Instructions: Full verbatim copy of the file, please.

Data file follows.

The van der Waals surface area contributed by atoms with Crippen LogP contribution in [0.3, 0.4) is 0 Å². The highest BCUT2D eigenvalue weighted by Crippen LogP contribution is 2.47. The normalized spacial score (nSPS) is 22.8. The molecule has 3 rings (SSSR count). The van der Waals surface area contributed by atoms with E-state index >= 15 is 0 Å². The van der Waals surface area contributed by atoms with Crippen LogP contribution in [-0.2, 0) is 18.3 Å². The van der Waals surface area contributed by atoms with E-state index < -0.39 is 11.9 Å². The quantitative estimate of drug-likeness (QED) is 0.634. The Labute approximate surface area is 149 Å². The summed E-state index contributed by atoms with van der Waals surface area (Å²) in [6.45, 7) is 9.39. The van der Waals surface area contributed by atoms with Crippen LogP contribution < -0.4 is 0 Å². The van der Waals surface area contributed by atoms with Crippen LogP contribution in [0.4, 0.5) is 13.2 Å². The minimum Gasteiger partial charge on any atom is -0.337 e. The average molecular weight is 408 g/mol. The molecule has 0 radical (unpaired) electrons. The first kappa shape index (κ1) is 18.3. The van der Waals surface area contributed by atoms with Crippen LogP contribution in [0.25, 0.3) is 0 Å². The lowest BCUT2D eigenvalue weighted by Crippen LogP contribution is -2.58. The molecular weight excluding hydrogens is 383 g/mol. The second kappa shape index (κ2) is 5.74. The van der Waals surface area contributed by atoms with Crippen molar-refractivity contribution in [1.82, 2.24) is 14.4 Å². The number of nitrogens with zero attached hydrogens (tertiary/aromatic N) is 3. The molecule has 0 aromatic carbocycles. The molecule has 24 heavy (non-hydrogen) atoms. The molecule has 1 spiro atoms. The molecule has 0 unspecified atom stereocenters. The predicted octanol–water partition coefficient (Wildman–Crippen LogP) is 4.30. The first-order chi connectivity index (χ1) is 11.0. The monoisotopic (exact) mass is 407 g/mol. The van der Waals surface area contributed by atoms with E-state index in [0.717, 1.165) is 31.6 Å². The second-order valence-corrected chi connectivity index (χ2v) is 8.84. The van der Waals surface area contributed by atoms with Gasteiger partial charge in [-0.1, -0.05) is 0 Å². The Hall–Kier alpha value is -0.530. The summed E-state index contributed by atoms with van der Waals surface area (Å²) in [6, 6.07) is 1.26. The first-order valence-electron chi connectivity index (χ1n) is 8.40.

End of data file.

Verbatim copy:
The van der Waals surface area contributed by atoms with Crippen LogP contribution in [0.3, 0.4) is 0 Å². The highest BCUT2D eigenvalue weighted by Crippen LogP contribution is 2.47. The normalized spacial score (nSPS) is 22.8. The molecule has 3 rings (SSSR count). The van der Waals surface area contributed by atoms with E-state index >= 15 is 0 Å². The van der Waals surface area contributed by atoms with Crippen LogP contribution in [-0.2, 0) is 18.3 Å². The van der Waals surface area contributed by atoms with E-state index < -0.39 is 11.9 Å². The quantitative estimate of drug-likeness (QED) is 0.634. The Labute approximate surface area is 149 Å². The summed E-state index contributed by atoms with van der Waals surface area (Å²) in [6.45, 7) is 9.39. The van der Waals surface area contributed by atoms with Crippen LogP contribution < -0.4 is 0 Å². The van der Waals surface area contributed by atoms with Crippen LogP contribution in [0.4, 0.5) is 13.2 Å². The minimum Gasteiger partial charge on any atom is -0.337 e. The average molecular weight is 408 g/mol. The molecule has 0 radical (unpaired) electrons. The first kappa shape index (κ1) is 18.3. The van der Waals surface area contributed by atoms with Crippen LogP contribution in [0.25, 0.3) is 0 Å². The lowest BCUT2D eigenvalue weighted by Crippen LogP contribution is -2.58. The molecular weight excluding hydrogens is 383 g/mol. The second kappa shape index (κ2) is 5.74. The van der Waals surface area contributed by atoms with Crippen molar-refractivity contribution in [1.82, 2.24) is 14.4 Å². The number of nitrogens with zero attached hydrogens (tertiary/aromatic N) is 3. The molecule has 0 aromatic carbocycles. The molecule has 24 heavy (non-hydrogen) atoms. The molecule has 1 spiro atoms. The molecule has 0 unspecified atom stereocenters. The predicted octanol–water partition coefficient (Wildman–Crippen LogP) is 4.30. The first-order chi connectivity index (χ1) is 11.0. The monoisotopic (exact) mass is 407 g/mol. The van der Waals surface area contributed by atoms with E-state index in [0.717, 1.165) is 31.6 Å². The second-order valence-corrected chi connectivity index (χ2v) is 8.84. The van der Waals surface area contributed by atoms with Gasteiger partial charge in [-0.1, -0.05) is 0 Å². The Hall–Kier alpha value is -0.530. The summed E-state index contributed by atoms with van der Waals surface area (Å²) in [6, 6.07) is 1.26. The first-order valence-electron chi connectivity index (χ1n) is 8.40.